Speaking of the Tyrells and Lannisters, Varys’s next visit is to the Queen of Thorns. Oh, how I love Diana Rigg in this show. When Varys approaches her with pleasantries, she simply shoots him down. “Is this how seduction begins?” Actually, yes. While Lady Olenna may be right to point out that neither of them are quite equipped for the romantic dance these days, it is still a will-they-or-won’t-they charade being performed. Varys wishes to align himself with the Tyrells by courting Sansa away from Littlefinger’s clutches. As Varys wisely notes, Sansa will be heir to Winterfell (or what’s left of it) if Robb Stark is killed in the war. Her name is the key to ruling the northern half of the continent. Should Littlefinger spirit her away to the Vale, eventually he will use her as a power chip. Olenna agrees that Sansa is an interesting person, if as at least a pawn. I am still not convinced though that this union between the Spider and the Thorn will be consummated, considering Olenna and company have already been talking to Littlefinger since sometime halfway through last season (we have just not seen the breadth of their agreements). Still, it is a hopeful sign for Sansa when Margaery Tyrell shows up to woo her as a sister. Margaery, always the cool customer who wrapped Joffrey around her finger this episode, seems to genuinely like Sansa. Sure, she is setting Sansa up to be Loras’s beard in Highgarden, but that may not be so cruel compared to Joffrey. Why Margaery seemed perfectly happy as Renly’s royal beard and it is (again) preferable to Joffrey.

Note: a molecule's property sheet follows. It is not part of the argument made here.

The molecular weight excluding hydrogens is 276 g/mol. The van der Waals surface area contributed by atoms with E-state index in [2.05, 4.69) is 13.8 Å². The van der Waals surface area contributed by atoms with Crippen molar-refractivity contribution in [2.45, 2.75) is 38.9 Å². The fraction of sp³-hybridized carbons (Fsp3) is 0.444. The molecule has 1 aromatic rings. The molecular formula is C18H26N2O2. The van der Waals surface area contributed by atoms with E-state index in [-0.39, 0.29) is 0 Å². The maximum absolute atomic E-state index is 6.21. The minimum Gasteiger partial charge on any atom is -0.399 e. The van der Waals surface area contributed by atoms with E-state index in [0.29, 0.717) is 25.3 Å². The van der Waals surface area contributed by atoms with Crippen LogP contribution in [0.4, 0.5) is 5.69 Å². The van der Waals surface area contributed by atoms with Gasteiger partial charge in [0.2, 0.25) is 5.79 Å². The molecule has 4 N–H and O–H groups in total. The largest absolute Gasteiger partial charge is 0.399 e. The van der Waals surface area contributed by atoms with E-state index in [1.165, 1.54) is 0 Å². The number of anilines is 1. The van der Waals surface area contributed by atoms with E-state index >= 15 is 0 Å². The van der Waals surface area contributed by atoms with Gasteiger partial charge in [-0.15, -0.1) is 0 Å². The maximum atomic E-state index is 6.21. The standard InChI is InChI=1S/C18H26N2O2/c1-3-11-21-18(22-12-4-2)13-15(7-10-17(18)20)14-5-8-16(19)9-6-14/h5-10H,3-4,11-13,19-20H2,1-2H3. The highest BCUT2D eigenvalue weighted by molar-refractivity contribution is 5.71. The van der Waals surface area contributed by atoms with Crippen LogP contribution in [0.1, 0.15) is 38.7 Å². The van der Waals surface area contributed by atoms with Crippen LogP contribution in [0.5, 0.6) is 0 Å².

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read more: Game of Thrones Season 8 – Everything We Know